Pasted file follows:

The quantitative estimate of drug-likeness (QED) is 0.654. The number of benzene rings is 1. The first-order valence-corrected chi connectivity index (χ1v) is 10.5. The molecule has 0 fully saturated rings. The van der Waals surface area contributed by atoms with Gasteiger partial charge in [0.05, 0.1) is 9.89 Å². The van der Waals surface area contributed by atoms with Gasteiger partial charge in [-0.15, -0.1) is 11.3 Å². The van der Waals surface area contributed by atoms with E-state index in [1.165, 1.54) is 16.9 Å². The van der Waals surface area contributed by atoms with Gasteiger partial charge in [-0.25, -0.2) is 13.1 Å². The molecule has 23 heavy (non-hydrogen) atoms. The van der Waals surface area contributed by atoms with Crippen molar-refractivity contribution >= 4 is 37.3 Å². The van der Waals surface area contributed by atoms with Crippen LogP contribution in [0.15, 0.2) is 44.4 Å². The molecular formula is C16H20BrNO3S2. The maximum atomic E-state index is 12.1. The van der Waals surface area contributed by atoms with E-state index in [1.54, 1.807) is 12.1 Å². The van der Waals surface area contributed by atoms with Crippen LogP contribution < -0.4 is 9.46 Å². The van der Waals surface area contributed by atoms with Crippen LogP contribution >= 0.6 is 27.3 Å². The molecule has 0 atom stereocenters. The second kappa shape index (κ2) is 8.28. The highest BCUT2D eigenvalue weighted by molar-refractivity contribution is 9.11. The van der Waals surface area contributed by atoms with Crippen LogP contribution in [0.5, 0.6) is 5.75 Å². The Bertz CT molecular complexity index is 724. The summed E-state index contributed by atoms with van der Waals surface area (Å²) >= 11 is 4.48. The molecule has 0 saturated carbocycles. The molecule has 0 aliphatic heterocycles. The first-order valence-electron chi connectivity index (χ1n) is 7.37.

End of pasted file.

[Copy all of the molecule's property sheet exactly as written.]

The quantitative estimate of drug-likeness (QED) is 0.654. The number of benzene rings is 1. The first-order valence-corrected chi connectivity index (χ1v) is 10.5. The molecule has 0 fully saturated rings. The van der Waals surface area contributed by atoms with Gasteiger partial charge in [0.05, 0.1) is 9.89 Å². The van der Waals surface area contributed by atoms with Gasteiger partial charge in [-0.15, -0.1) is 11.3 Å². The van der Waals surface area contributed by atoms with E-state index in [1.165, 1.54) is 16.9 Å². The van der Waals surface area contributed by atoms with Gasteiger partial charge in [-0.25, -0.2) is 13.1 Å². The molecule has 23 heavy (non-hydrogen) atoms. The van der Waals surface area contributed by atoms with Crippen molar-refractivity contribution >= 4 is 37.3 Å². The van der Waals surface area contributed by atoms with Crippen LogP contribution in [0.15, 0.2) is 44.4 Å². The molecular formula is C16H20BrNO3S2. The maximum atomic E-state index is 12.1. The van der Waals surface area contributed by atoms with E-state index in [1.54, 1.807) is 12.1 Å². The van der Waals surface area contributed by atoms with Crippen LogP contribution < -0.4 is 9.46 Å². The van der Waals surface area contributed by atoms with Crippen LogP contribution >= 0.6 is 27.3 Å². The molecule has 0 atom stereocenters. The second kappa shape index (κ2) is 8.28. The highest BCUT2D eigenvalue weighted by molar-refractivity contribution is 9.11. The van der Waals surface area contributed by atoms with Crippen LogP contribution in [0.5, 0.6) is 5.75 Å². The Bertz CT molecular complexity index is 724. The summed E-state index contributed by atoms with van der Waals surface area (Å²) >= 11 is 4.48. The molecule has 0 saturated carbocycles. The molecule has 0 aliphatic heterocycles. The first-order valence-electron chi connectivity index (χ1n) is 7.37.